Despite growing criticism from both Iran’s conservatives and radicals, that demand a tough response to US pressure up to and including withdrawal from the JCPOA, the Hassan Rouhani government is showing restraint in trying to avoid encouraging the Americans from isolating Iran. Considering the discordant domestic political struggle in the US, the Iranian President is obviously waiting for the outcome of the presidential election. If Democrat Joe Biden who promised to return to the JCPOA, wins the election, Rouhani and his pragmatic supporters will have enough time to recover the nuclear deal before the election in Iran if, of course, Biden’s promise is not just a tactical step in the election campaign.

A chance to revive the JCPOA still exists if the US doesn’t make it dependent on new demands that exceed the requirements of the 2015 Vienna agreements but rather delays this discussion until the atmosphere for reviewing mutual concerns improves.

At the same time, based on Biden’s campaign statements, there is little difference between the Democratic and Republican positions on a nuclear deal with Iran. A US Democratic administration is unlikely to return to the JCPOA in its current form. If Biden initiates talks with Iran, he will most likely work to extend the restrictions on Iran’s nuclear activities, maybe even for an indefinite time, and he will also probably raise the issue of limiting Iran’s missile programme and ceasing its regional activities. Practically, these will be the same negotiating positions now taken by Donald Trump who is urging Tehran to sign a new, “better” nuclear deal. Even Rouhani who is inclined to reasonable compromise, will find it impossible to accept new demands without a serious response with concessions and firm guarantees of their implementation by the US, which is not likely.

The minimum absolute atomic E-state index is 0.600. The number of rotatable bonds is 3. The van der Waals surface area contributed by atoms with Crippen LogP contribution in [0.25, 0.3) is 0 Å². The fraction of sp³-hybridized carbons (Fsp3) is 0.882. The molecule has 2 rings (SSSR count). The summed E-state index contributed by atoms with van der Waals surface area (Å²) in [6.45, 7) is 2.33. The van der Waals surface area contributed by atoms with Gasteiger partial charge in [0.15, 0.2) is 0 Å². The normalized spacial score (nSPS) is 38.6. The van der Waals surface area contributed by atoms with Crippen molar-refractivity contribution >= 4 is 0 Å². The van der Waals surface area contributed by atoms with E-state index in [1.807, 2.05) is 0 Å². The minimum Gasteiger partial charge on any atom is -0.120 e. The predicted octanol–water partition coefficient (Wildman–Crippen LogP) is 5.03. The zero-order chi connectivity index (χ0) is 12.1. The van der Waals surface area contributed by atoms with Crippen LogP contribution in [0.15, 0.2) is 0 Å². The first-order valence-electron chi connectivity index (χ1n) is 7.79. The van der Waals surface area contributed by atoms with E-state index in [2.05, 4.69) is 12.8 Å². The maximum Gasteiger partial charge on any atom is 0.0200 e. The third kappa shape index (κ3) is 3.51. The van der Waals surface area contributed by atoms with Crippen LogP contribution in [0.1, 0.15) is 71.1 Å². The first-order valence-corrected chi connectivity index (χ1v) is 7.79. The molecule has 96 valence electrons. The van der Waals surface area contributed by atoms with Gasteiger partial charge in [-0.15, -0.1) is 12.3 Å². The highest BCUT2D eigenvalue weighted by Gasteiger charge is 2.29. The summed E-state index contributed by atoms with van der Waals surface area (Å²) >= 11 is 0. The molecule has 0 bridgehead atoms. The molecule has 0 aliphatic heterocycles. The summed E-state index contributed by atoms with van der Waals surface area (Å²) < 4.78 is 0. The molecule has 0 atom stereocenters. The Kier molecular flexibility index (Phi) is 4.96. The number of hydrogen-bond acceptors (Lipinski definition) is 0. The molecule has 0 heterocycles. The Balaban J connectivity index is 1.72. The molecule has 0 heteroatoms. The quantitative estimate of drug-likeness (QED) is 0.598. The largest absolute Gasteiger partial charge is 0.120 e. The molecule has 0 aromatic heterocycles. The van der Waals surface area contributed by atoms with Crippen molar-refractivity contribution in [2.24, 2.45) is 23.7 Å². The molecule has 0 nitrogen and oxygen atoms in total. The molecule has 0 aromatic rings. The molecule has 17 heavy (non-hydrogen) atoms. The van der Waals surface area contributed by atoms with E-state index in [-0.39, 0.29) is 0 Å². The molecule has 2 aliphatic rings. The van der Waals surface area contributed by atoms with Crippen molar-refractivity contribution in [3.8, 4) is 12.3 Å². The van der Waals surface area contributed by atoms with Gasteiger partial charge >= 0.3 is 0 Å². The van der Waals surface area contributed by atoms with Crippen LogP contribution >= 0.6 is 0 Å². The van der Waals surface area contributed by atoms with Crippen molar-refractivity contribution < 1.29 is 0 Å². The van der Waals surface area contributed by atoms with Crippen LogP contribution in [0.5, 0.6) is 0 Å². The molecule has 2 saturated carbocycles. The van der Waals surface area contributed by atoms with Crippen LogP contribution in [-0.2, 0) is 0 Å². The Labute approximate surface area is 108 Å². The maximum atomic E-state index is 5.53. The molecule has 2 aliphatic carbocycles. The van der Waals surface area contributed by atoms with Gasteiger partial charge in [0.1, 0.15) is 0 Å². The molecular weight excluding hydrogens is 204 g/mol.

This scenario is bound to lead to the defeat of Iranian pragmatics in their 2021 presidential elections. Their role in Iran’s home and foreign policy will become marginal and conservatives and radicals will seize any leverage of power in the country.

In this case, just as a Trump reelection with a continuation of a tough policy towards Iran, Tehran’s new radical government, supported by a conservative parliament, is most likely to initiate a withdrawal from the JCPOA and, probably from the NPT as well. Iran will also step up various areas of its nuclear activities, speed up its missile programme and increase support for pro-Iranian groups in the region in order to strengthen its positions and negotiating chips in any new talks with the US and the international community on its nuclear activities and other urgent issues.

This could lead to a repeat of the situation in the 2000s when after the US-provoked failure of the talks between the European Three (Britain, France and Germany) and Iran, reformer Mohammad Khatami was replaced by ultra-conservative President Mahmoud Ahmadinejad. Under his rule, Iran’s nuclear programme was given serious impetus for development and Tehran stepped up its military development and regional activities considerably. At that time, Iran and the leading world powers managed to find a compromise on resolving Iran’s nuclear issue. Will this be achievable in today’s new historical reality? This is a question.

Iran Moving out of JCPOA?
Andrei Baklanov
Tehran has decided to go ahead with the third phase of curtailing Iran’s obligations under the JCPOA. It seems that this step could lead to negative consequences: the further escalation of the situation around Iran, and in the region as a whole.
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Views expressed are of individual Members and Contributors, rather than the Club's, unless explicitly stated otherwise.